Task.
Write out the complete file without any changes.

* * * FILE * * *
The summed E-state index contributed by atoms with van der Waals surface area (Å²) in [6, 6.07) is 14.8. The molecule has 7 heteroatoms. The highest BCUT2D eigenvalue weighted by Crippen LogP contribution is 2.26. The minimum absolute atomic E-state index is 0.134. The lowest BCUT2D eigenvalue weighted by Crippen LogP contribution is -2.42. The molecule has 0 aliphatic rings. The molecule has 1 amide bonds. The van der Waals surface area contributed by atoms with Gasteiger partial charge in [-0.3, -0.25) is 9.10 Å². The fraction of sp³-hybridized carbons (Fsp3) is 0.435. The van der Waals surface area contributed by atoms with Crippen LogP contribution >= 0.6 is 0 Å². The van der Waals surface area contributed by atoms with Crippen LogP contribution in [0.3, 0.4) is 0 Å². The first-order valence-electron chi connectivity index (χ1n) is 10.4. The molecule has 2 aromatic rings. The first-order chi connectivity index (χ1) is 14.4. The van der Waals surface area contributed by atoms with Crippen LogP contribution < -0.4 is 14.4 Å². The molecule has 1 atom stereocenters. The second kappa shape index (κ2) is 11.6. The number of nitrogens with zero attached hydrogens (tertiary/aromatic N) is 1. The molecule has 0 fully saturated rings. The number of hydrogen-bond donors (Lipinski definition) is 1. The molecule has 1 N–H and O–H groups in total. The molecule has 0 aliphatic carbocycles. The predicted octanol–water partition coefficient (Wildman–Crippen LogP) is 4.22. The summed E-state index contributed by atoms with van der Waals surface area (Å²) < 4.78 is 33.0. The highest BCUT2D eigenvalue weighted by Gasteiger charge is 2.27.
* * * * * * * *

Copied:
The summed E-state index contributed by atoms with van der Waals surface area (Å²) in [6, 6.07) is 14.8. The molecule has 7 heteroatoms. The highest BCUT2D eigenvalue weighted by Crippen LogP contribution is 2.26. The minimum absolute atomic E-state index is 0.134. The lowest BCUT2D eigenvalue weighted by Crippen LogP contribution is -2.42. The molecule has 0 aliphatic rings. The molecule has 1 amide bonds. The van der Waals surface area contributed by atoms with Gasteiger partial charge in [-0.3, -0.25) is 9.10 Å². The fraction of sp³-hybridized carbons (Fsp3) is 0.435. The van der Waals surface area contributed by atoms with Crippen LogP contribution >= 0.6 is 0 Å². The van der Waals surface area contributed by atoms with Crippen LogP contribution in [0.3, 0.4) is 0 Å². The first-order valence-electron chi connectivity index (χ1n) is 10.4. The molecule has 2 aromatic rings. The first-order chi connectivity index (χ1) is 14.4. The van der Waals surface area contributed by atoms with Crippen LogP contribution < -0.4 is 14.4 Å². The molecule has 1 atom stereocenters. The second kappa shape index (κ2) is 11.6. The number of nitrogens with zero attached hydrogens (tertiary/aromatic N) is 1. The molecule has 0 fully saturated rings. The number of hydrogen-bond donors (Lipinski definition) is 1. The molecule has 1 N–H and O–H groups in total. The molecule has 0 aliphatic carbocycles. The predicted octanol–water partition coefficient (Wildman–Crippen LogP) is 4.22. The summed E-state index contributed by atoms with van der Waals surface area (Å²) < 4.78 is 33.0. The highest BCUT2D eigenvalue weighted by Gasteiger charge is 2.27.